In the afternoon, children attend a "normal school" where only Dutch people of the same age study, attend lessons and take an active part in what they can do without knowing the language: drawing, physical education, mathematics. As they learn Dutch, they become ordinary "Dutch schoolchildren", studying a little history, a little bit of natural history, a little bit of that, a little bit different … And here is another main difference from Russian schools.


Children are not loaded !. They give practically no homework. All necessary textbooks, notebooks and manuals are stored in the classroom. Pupils are not stressed during lessons, and parents are not called to school if the child gets low marks. Here it is considered as follows: what the child is capable of - that is what he does. And this is good. And rightly so. The emphasis of such a junior high school is on personal development, and not on the study of specific disciplines. On creativity, sociality and sociability, and not on instilling discipline, knowledge and perseverance.

When a child reaches 12 years old, all students are divided into streams, each of which leads to a certain type of diploma, and, therefore, to a certain educational career. Usually there are 2 of them: pre-university training and general secondary and vocational training. As mentioned above, no earlier than 12 years old (later - perhaps, because if the annual test results did not jump 5 on a ten-point scale - the child remains in the second year - undeniably and indisputably!) The student faces a choice: school or gymnasium. In the first case, he has to study for four years, in the second - six. The gymnasium is usually attended by those who are firmly (by the will of their parents) determined for admission to the University, and not to the culinary college. And in such gymnasiums there is already homework - daily and in large quantities, and tests with exams throughout the year, and disciplines - as in many Russian universities: Latin, Ancient Greek, at least three "living" foreign languages, social sciences, and, naturally, physics, chemistry, biology, geography and so on, just like ours! Usually there are from 2 to 4 areas of study, which can be chosen for detailed study and further admission to the University. These are: culture and society, economy and society, nature and health, nature and technology. The workload in such educational institutions, I repeat, is enormous. And in the end, it is the upper secondary school that provides the child with what is commonly called "high-quality European education."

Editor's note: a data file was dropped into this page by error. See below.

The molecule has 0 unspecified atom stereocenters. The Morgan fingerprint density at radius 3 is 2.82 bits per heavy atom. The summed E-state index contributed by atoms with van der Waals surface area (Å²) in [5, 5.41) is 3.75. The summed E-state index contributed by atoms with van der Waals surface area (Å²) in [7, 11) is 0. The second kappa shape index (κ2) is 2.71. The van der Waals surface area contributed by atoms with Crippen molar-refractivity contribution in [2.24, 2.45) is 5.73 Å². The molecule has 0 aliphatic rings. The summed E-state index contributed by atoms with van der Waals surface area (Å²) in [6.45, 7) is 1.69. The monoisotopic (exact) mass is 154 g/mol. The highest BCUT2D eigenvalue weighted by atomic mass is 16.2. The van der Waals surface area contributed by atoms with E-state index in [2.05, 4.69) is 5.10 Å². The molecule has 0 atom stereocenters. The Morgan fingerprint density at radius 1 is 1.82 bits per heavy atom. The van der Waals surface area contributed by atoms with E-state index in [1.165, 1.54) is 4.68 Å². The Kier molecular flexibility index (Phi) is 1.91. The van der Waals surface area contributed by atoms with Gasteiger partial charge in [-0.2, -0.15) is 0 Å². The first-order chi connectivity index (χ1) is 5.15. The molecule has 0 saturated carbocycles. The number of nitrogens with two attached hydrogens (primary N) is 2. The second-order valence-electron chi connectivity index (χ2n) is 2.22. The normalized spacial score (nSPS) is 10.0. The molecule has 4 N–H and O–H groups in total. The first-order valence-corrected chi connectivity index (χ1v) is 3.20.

In the meantime, to the question of his ten-year-old son, who is still only half a year attending a Dutch public school: "Well, how are you doing?" - received the following answer: "Some kind of kindergarten! But there is no fun and homework!"

Perhaps, when he successfully crosses the 12-year threshold, I will hear something more serious.


In general, maybe it is right: first, give the child Childhood and the opportunity to enjoy it. Learn through play, develop abilities and shape. After all, he will still have time to grow up …

And learn serious disciplines.

Part 2. Germany, France

We continue to answer the question: is it necessary to get secondary education in Europe? Secondary education in Germany is run by local authorities - the state administration. It is required. Children here begin to study at the age of 6 in a primary school (grundschule) and study in it for 4 years. It then continues in the general education school (hauptschule), where general secondary education is given; or a real school (realschule), where teaching is at a higher level; or gymnasiums (gymnasium), where students are prepared for admission to universities. The scheme, in general, is quite recognizable and similar to the reformed Russian one with a slight difference in details. But what about the content of the curriculum?

In order not to be unfounded, because I myself did not study in German schools, I will quote from the Internet and from the children of my friends the impressions of some Russian children who have been studying for several years in German schools and gymnasiums.

“What haunts me is the realization that in Moscow I would have finished school safely this year, and here I will suffer an extra three years. And most importantly, I don’t think I will get a more complete education. Except that I’ll learn different languages …"